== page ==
Their pale, plump bodies have no defined waist like an ant’s would. Antennae look like a string of beads. Only eastern subterranean termites live in New York.
Unless you split open some infested wood, you’re not likely to see termites crawling around. It’s the winged ones—swarmers— that alert you to a nearby colony.
When colonies get crowded, some males and females, ready to reproduce, fly the coop. They look for a moist piece of wood that touches the ground, to start a new colony there. Swarms usually happen March through June on warm, humid days after a rainstorm. If you see them in your house, seek professional help asap. (Note: swarming ants have 4 wings of 2 different sizes and are narrow-waisted. Termite swarmers have 4 equal-sized wings and fat bodies with no waist.)
Where they live
Wooden studs, door or window frames, fences, floorboards, and wood near chimneys or hot water pipes (they like it warm and moist): all are attractive, so long as there’s soil nearby. In fact, most termites live underground. Look for hollow mud tubes that cover their pathways. Colonies take 4 to 10 years to grow big enough to make swarmers. Throughout the summer, inspect around your house, especially ground-floor areas that could have a moisture problem.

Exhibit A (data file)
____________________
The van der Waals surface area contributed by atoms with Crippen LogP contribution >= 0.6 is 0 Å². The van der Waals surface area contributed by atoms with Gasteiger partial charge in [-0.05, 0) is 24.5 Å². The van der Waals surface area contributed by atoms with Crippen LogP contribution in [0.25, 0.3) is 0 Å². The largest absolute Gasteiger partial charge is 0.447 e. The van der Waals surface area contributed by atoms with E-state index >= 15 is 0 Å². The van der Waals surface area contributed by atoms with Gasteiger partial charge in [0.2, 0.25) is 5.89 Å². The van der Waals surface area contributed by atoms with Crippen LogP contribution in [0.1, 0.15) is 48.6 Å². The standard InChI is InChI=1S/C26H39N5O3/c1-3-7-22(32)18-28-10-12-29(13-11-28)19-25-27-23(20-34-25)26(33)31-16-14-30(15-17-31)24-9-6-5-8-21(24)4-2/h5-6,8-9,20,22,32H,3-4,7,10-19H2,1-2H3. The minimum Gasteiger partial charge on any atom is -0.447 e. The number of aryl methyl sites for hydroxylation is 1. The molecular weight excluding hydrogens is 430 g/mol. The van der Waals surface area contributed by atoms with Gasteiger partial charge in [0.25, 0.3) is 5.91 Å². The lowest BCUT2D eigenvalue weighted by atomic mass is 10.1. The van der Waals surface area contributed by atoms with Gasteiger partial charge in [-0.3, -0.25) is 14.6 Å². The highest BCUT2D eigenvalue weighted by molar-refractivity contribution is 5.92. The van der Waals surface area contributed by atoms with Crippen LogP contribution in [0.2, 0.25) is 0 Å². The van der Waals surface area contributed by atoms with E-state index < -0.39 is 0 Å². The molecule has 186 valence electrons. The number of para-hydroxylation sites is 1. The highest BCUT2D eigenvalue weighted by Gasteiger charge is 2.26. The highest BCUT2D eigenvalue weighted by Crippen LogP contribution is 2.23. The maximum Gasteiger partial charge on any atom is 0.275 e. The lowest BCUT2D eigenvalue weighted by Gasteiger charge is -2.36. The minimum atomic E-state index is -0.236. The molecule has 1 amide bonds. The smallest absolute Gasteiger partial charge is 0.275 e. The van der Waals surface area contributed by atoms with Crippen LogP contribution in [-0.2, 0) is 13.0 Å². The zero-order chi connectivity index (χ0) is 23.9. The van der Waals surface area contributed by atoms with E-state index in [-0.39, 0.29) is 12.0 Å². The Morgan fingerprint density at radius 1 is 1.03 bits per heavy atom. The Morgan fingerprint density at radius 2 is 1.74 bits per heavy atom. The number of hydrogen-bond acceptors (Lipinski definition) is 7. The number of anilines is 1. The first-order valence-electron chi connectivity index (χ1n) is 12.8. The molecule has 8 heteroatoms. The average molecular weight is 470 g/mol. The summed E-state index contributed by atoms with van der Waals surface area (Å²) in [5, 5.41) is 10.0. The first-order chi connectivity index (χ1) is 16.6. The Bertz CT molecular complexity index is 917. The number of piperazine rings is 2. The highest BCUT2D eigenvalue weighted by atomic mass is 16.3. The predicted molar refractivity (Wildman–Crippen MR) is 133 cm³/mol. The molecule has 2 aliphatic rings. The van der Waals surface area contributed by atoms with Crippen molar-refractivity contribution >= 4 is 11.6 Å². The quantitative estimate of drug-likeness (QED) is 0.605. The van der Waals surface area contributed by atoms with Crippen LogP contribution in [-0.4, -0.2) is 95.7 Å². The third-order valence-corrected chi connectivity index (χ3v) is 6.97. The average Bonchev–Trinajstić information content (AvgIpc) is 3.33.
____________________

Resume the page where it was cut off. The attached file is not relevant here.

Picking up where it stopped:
What they do
A colony can contain hundreds of thousands of termites. They eat through wood, leaving hollow tunnels, lined with mud, in their wake.
How to deal with termites
Look around your home for termite-friendly areas and take steps to prevent: seal cracks in your foundation, replace water damaged wood, keep wood piles far away, direct downspouts away from the foundation, and fix leaks or moisture issues. Pressure treated wood deters them. Consider hiring a professional to inspect for termites.
Pest control companies with termite experience are key if termites are a threat in your area. Their treatments monitor for or stop termites before they get in. With lots of options out there, educate yourself and go for the least toxic and most effective choice.
Termite Factsheet, 540k pdf file, at Cornell Cooperative Extension of Suffolk County, NY